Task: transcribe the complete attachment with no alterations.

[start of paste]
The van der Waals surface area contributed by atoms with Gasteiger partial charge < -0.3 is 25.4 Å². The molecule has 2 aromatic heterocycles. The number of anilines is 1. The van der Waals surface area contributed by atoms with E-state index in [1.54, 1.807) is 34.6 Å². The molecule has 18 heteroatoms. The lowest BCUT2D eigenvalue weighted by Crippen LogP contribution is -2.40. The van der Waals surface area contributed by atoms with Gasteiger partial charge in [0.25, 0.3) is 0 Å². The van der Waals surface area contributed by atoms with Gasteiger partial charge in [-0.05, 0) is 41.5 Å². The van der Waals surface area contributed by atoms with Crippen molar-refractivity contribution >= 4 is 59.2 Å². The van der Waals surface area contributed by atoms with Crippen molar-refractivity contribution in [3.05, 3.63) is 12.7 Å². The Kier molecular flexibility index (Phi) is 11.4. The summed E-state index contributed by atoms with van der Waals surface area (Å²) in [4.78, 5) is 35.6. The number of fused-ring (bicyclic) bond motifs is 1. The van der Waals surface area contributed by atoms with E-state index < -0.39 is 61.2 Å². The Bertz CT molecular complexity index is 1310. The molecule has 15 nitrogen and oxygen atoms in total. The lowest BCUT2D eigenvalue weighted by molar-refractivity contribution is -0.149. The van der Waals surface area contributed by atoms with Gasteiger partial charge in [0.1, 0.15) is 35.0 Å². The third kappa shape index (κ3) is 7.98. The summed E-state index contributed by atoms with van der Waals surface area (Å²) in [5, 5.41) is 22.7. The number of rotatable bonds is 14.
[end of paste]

The van der Waals surface area contributed by atoms with Gasteiger partial charge < -0.3 is 25.4 Å². The molecule has 2 aromatic heterocycles. The number of anilines is 1. The van der Waals surface area contributed by atoms with E-state index in [1.54, 1.807) is 34.6 Å². The molecule has 18 heteroatoms. The lowest BCUT2D eigenvalue weighted by Crippen LogP contribution is -2.40. The van der Waals surface area contributed by atoms with Gasteiger partial charge in [0.25, 0.3) is 0 Å². The van der Waals surface area contributed by atoms with Gasteiger partial charge in [-0.05, 0) is 41.5 Å². The van der Waals surface area contributed by atoms with Crippen molar-refractivity contribution >= 4 is 59.2 Å². The van der Waals surface area contributed by atoms with Crippen molar-refractivity contribution in [3.05, 3.63) is 12.7 Å². The Kier molecular flexibility index (Phi) is 11.4. The summed E-state index contributed by atoms with van der Waals surface area (Å²) in [4.78, 5) is 35.6. The number of fused-ring (bicyclic) bond motifs is 1. The van der Waals surface area contributed by atoms with E-state index < -0.39 is 61.2 Å². The Bertz CT molecular complexity index is 1310. The molecule has 15 nitrogen and oxygen atoms in total. The lowest BCUT2D eigenvalue weighted by molar-refractivity contribution is -0.149. The van der Waals surface area contributed by atoms with Gasteiger partial charge in [0.1, 0.15) is 35.0 Å². The third kappa shape index (κ3) is 7.98. The summed E-state index contributed by atoms with van der Waals surface area (Å²) in [5, 5.41) is 22.7. The number of rotatable bonds is 14.